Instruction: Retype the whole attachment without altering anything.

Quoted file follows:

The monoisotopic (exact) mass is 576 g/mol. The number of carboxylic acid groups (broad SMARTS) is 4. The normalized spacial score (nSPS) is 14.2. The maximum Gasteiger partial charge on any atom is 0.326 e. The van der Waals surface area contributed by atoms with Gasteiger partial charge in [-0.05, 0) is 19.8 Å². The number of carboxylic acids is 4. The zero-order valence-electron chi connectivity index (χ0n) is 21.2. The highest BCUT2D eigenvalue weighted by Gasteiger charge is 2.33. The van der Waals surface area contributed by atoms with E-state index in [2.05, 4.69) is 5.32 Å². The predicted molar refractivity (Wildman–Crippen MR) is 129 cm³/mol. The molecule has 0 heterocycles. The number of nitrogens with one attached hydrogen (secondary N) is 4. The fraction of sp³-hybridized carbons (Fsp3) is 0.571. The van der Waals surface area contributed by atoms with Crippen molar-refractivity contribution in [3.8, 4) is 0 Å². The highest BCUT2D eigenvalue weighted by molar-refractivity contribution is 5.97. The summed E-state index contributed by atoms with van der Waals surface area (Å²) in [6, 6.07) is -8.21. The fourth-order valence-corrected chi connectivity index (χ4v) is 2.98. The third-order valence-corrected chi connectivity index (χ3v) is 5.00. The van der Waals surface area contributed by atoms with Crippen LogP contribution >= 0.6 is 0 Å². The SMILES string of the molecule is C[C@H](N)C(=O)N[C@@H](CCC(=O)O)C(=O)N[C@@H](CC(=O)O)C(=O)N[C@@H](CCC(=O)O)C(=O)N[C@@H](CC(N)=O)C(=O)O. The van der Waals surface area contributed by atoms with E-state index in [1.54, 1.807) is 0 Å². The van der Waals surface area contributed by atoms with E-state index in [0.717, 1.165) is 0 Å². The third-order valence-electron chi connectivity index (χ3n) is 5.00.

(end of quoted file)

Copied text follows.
The monoisotopic (exact) mass is 576 g/mol. The number of carboxylic acid groups (broad SMARTS) is 4. The normalized spacial score (nSPS) is 14.2. The maximum Gasteiger partial charge on any atom is 0.326 e. The van der Waals surface area contributed by atoms with Gasteiger partial charge in [-0.05, 0) is 19.8 Å². The number of carboxylic acids is 4. The zero-order valence-electron chi connectivity index (χ0n) is 21.2. The highest BCUT2D eigenvalue weighted by Gasteiger charge is 2.33. The van der Waals surface area contributed by atoms with E-state index in [2.05, 4.69) is 5.32 Å². The predicted molar refractivity (Wildman–Crippen MR) is 129 cm³/mol. The molecule has 0 heterocycles. The number of nitrogens with one attached hydrogen (secondary N) is 4. The fraction of sp³-hybridized carbons (Fsp3) is 0.571. The van der Waals surface area contributed by atoms with Crippen molar-refractivity contribution in [3.8, 4) is 0 Å². The highest BCUT2D eigenvalue weighted by molar-refractivity contribution is 5.97. The summed E-state index contributed by atoms with van der Waals surface area (Å²) in [6, 6.07) is -8.21. The fourth-order valence-corrected chi connectivity index (χ4v) is 2.98. The third-order valence-corrected chi connectivity index (χ3v) is 5.00. The van der Waals surface area contributed by atoms with Crippen LogP contribution >= 0.6 is 0 Å². The SMILES string of the molecule is C[C@H](N)C(=O)N[C@@H](CCC(=O)O)C(=O)N[C@@H](CC(=O)O)C(=O)N[C@@H](CCC(=O)O)C(=O)N[C@@H](CC(N)=O)C(=O)O. The van der Waals surface area contributed by atoms with E-state index in [1.54, 1.807) is 0 Å². The van der Waals surface area contributed by atoms with E-state index in [0.717, 1.165) is 0 Å². The third-order valence-electron chi connectivity index (χ3n) is 5.00.